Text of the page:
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Peeing Issue

post #1 of 2
Thread Starter 
Let me give you a little background.

My little Toby is nearly 4 now. He was born with Cerebral Displasia which means that though mentally he's all there he has some difficulties physically, he slips around and wobbles when he walks, loses his balance easily and often falls off beds/sofa's etc. He is the most adorable cat in the world, fantasically natured and loving. I had him from 2 weeks after he was found in the gutter on the street and past to me by a friend (a vet). I weaned him and everything has been great.

However, he has an incessant need to pee in the house. This is not down to a physical deficiency as he always goes outside for seconds, and sometimes many weeks pass when he'll go outside to pee.

I've tried litter boxes but they don't work because he can't easily and comfortably get inside and scratch around (even with the open top big litter trays)

He pee's in a)the hall carpet and b) two corners in the kitchen - both by frequently used doors so its not security he's looking for. I've tried to deter him by popping him outside when he goes but this is difficult as I can't be there everytime. I've covered spots with objects to deter him, constantly cleaned and refreshed, tried cling-film & citronella to deter him from these spots but nothing has worked.

Has the smell got in so much that everytime he strolls past he realises he's used this place again so just goes? If I replaced the carpet would this help? (though I think not because I have a new carpet in my bedroom and caught him going on that the other day).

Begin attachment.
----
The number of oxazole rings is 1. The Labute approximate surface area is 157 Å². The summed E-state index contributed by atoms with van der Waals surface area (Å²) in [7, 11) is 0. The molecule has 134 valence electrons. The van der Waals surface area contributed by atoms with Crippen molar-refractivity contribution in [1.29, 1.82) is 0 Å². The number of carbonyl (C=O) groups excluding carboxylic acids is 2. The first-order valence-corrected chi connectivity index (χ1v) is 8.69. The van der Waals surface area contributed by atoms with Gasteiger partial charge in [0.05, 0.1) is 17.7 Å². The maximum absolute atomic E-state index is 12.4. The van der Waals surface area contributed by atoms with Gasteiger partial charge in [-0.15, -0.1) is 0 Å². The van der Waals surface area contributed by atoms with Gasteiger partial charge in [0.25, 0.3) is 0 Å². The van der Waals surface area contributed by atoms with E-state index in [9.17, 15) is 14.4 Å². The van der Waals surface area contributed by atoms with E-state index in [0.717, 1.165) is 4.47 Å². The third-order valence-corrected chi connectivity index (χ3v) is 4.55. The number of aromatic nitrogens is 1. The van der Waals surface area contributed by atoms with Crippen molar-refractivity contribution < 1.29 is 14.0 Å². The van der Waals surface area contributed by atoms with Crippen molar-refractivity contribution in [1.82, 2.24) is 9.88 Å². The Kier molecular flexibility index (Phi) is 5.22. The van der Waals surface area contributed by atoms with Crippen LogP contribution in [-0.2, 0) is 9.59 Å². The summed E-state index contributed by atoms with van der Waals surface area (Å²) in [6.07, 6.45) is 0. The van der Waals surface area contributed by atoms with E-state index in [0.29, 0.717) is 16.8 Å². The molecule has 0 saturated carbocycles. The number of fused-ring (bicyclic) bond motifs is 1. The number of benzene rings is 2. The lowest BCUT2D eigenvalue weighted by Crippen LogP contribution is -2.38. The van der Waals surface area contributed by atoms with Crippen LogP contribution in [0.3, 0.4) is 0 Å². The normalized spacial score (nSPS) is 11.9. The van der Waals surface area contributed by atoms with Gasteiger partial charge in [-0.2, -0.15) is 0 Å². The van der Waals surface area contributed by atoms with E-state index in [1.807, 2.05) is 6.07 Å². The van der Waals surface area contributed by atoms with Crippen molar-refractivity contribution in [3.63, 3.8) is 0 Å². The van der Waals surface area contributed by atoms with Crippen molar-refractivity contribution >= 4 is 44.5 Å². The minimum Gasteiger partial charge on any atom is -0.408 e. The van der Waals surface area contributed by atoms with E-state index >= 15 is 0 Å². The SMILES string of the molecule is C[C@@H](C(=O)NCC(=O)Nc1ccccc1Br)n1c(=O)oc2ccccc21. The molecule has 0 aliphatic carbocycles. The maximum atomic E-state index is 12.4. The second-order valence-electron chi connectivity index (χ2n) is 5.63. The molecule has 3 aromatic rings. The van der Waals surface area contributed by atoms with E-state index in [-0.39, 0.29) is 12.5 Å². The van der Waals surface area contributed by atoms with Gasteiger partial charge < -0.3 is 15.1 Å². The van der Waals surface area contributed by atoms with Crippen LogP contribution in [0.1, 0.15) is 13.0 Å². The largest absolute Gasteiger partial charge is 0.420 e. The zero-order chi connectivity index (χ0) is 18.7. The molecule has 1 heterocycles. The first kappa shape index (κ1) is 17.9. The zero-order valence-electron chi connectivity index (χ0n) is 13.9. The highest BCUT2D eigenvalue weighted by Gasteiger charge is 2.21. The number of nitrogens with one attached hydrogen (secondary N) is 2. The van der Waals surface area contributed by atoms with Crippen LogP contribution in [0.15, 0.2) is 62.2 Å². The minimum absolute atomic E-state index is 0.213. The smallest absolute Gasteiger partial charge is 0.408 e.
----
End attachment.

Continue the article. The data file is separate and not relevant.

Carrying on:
Surely this has to be behavioural but I am at a complete loss as to how to try and break this cycle and show him that he has to pee outside. He already does go outside, just not all the time.

Any help would be very much appreciated because as much as I love the little blighter, it does get awful, especially when wanting to invite people over!

post #2 of 2
I love the neuro-purros! These are very special, sweet, lovely kitties...

First of all make sure you do clean up with a really good enzyme cleaner, otherwise he will continue to target the same areas.

Instead of cat boxes, get large trays with very shallow lips, so that it's easy for him to navigate in and out of.

Another option is "Cat Paper". It's like piddle pads, but you can cut it to any size you want. You can encourage Toby to go to the bathroom on the cat paper, and then gradually move the cat paper into the shallow boxes by inching the paper towards the tray and then into the trays (takes a few weeks).
Marilyn Krieger, CCBC
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